08 Nov Collapsing and Cutting
Today’s blog post consists of random pictures focused around one of two concepts — collapsing and cutting. Get ready, emo kids.
First up is the only part of the post that involves collapsing. Yes, we could have attempted to work all today’s pictures under the ‘cutting’ column, but hey, it’s almost the weekend. There’s not much to say about this picture other than one single sentence — if your mount looks like the one on the left, and not the one on the right, then it’s collapsed and you should probably get it replaced. This one came to us courtesy of Andy in the service garage.
Next, we move on to the cutting side of things, as we head over to the fabrication garage. Earlier, we had shown you the freshly painted red engine fan under the boot (trunkhood? hoodtrunk?) of Tim’s 993-swapped original 911. Well, we didn’t strip the fan all the way down to the bare aluminum, so the paint ended up chipping slightly while road-testing the car. For that reason, Zak took it upon himself to throw the fan in the sandblaster and *really* give this thing a workout. Now, we’re going on a limb by calling sandblasting a type of cutting, but at the same time we’re really not; the sand shoots from the nozzle using compressed air, and it literally cuts through paint right down to the bare aluminum. The red paint was flaking away with ease, but the original layer of manila underneath proved a bit trickier. Either way, with a bit of elbow grease, and more time than elbow grease, we had it down to its bare form.
After a brief period during which we considered just spraying clearcoat over the bare aluminum (as it looked really nice), we took it over to the paint shop and applied the red coat once again. Having been sprayed directly onto the aluminum this time, the paint is sticking much better. Now it’s time to get back to that exhaust, which we’ll be covering soon.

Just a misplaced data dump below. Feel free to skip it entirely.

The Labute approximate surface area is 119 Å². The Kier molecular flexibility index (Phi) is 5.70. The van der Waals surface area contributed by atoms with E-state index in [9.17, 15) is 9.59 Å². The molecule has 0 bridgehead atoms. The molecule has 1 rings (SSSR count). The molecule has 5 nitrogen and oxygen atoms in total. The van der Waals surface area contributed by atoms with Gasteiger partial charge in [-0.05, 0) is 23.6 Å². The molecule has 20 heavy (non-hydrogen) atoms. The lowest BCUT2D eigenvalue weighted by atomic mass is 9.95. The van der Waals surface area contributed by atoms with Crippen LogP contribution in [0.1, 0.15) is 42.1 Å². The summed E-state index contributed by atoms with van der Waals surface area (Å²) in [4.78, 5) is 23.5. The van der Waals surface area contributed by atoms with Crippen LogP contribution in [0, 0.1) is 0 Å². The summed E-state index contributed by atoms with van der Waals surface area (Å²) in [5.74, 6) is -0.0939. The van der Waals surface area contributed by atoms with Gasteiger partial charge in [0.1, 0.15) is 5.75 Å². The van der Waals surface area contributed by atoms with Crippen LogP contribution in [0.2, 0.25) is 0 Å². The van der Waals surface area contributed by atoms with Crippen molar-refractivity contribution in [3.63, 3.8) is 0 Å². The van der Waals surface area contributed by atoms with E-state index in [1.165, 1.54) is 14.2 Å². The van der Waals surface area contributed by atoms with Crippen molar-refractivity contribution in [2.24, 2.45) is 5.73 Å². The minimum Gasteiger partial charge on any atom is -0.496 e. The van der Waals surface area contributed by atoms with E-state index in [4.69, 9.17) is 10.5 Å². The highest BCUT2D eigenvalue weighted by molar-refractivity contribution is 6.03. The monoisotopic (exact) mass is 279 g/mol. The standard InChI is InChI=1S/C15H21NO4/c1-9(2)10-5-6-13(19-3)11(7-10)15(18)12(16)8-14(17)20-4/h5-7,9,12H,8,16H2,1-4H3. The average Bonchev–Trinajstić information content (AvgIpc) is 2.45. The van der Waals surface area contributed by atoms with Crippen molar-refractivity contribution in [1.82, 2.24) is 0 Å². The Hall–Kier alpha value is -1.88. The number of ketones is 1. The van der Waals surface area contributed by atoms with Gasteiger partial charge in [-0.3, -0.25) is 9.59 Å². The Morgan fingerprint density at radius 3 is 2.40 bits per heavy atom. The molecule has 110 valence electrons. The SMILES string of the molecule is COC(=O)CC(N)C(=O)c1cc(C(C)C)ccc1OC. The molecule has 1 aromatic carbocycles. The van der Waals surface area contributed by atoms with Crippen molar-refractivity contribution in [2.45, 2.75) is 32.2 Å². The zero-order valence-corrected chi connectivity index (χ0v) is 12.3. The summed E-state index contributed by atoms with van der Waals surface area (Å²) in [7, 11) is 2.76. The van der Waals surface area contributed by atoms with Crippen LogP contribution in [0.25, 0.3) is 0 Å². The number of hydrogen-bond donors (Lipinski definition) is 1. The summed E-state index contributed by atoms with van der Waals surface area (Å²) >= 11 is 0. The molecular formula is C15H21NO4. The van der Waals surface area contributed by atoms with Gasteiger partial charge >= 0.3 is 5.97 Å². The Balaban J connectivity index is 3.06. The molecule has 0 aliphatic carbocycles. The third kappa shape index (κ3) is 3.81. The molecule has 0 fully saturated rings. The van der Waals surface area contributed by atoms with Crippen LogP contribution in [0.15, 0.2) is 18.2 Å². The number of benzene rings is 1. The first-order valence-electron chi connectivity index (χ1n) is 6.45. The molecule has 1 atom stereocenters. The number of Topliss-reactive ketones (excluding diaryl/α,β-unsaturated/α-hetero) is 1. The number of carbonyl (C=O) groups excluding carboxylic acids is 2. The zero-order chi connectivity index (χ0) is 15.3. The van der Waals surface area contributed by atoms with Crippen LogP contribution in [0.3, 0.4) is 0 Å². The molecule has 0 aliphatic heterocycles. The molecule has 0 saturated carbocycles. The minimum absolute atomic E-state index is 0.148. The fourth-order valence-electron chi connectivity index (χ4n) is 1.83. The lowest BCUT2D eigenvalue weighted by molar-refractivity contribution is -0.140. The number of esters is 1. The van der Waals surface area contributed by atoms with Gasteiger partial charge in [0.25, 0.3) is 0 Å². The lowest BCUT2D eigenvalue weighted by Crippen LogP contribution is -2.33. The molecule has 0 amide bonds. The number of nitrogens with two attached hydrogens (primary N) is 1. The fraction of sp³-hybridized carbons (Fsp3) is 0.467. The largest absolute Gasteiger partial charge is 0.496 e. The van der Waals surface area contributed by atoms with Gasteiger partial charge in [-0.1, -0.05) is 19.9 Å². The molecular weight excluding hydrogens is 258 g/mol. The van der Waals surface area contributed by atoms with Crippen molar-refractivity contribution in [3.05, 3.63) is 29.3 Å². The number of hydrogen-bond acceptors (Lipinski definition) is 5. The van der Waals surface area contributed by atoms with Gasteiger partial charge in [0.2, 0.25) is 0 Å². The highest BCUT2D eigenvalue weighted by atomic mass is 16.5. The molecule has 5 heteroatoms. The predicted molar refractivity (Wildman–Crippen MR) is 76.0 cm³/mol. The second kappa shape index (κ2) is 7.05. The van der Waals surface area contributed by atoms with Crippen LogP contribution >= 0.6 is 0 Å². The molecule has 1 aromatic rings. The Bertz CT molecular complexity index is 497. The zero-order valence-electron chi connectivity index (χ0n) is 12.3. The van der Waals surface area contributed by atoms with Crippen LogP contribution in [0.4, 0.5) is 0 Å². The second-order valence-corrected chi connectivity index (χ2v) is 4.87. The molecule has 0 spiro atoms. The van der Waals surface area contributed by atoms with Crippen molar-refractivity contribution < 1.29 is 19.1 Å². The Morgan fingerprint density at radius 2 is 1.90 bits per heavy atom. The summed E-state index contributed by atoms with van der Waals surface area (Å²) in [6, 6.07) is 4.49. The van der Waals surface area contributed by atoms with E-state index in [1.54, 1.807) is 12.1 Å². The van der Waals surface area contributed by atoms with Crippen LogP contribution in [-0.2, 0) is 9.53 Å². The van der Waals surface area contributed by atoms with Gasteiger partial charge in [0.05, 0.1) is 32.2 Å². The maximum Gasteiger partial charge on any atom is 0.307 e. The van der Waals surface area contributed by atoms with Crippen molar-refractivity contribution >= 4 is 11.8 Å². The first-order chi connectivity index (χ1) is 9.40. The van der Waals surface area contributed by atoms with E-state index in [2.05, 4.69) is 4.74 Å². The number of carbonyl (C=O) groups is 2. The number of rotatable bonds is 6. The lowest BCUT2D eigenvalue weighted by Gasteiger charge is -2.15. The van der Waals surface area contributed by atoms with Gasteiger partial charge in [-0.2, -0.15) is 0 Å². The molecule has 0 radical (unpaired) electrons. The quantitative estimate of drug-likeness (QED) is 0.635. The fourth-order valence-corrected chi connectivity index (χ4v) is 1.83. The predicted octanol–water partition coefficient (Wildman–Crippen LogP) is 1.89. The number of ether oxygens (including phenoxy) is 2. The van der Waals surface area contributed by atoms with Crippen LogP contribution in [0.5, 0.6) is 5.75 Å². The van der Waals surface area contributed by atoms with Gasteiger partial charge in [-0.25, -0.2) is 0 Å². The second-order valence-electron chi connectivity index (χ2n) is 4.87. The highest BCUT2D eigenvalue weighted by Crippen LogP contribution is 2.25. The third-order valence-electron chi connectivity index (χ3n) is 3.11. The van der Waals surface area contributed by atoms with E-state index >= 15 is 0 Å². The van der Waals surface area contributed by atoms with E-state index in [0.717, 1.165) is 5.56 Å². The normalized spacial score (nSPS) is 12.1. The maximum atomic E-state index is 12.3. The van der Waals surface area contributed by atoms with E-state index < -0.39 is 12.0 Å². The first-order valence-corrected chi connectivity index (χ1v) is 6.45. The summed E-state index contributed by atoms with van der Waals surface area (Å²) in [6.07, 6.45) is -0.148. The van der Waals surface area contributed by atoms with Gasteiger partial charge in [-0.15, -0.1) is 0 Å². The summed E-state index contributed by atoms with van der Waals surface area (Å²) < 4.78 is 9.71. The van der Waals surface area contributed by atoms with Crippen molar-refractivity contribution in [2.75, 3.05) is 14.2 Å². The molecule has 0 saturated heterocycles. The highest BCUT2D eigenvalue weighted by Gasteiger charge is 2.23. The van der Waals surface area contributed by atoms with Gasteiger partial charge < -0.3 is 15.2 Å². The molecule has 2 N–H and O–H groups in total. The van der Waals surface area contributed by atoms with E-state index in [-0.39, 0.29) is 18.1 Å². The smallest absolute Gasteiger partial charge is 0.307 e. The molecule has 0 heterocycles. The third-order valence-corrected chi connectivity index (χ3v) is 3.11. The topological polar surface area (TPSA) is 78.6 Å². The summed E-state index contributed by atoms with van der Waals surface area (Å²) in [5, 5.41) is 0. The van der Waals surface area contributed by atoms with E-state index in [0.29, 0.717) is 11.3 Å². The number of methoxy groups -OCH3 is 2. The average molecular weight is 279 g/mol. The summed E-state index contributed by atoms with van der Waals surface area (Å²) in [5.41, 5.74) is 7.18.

In another corner of fabrication, we’re still plugging away at the LS1-swapped blobeye WRX. Currently, we’re modifying the water pump’s outlet to make something a little bit larger. However, first, we’ll have to remove the end of the original outlet before welding a new one on. As the LS1 was never meant to end up in a WRX’s engine bay, there’s a good amount of modification that needs to be done in order to get the intake piping and the coolant piping to play nicely. First, we took a rag and pushed it as far down into the water pump outlet as possible. Seeing as how we’d be cutting this neck, metal shavings could end up in the pump itself, which wouldn’t be very good for the pump or the car. This rag should help minimize the post-cut cleanup we’ll have to do.
From there, it’s just a matter of slicing off the old outlet neck with a Dremel. Sadly, everything small enough to forego a large shower of sparks, so there aren’t many good action shots. Or any, really.
Okay, this next one has nothing to do with cutting, but it’s the only picture from this step that we have, and we wanted to make sure we brought it up. Again, the LS1 was never designed to work in conjunction with the gas pedal from a WRX, so we’ve had to make a few modifications to the gas pedal assembly in order to have the correct level of tautness in the throttle cable. This nut is going to connect to the pedal assembly to keep the throttle cable in check. Once it’s in the car, the owner won’t even notice anything’s been done. The devil’s in the details, after all.
Finally, did we mention that the 190E is running? Well, after some fluid flushing, a fresh bit of gas and a computer hooked up to the standalone engine management system, we cranked the 190 for the first time in years. And hey, whaddaya know, she shot to life in the first few attempts. The last step we had before starting the car was creating a new shroud for the engine’s fan. This one was cut (see the tie-in?) from a sheet of bare aluminum, which we bent and drilled to accomodate both the fan and the engine bay. Now that it’s going, it’s time to start dealing with the myriad little gremlins remaining. Once she’s ready for the street, though, you can damn well bet we’ll have some video of it. Until then, cross your fingers!
Have a great day, especially if you’re in Chicago — temps will rise until the weekend!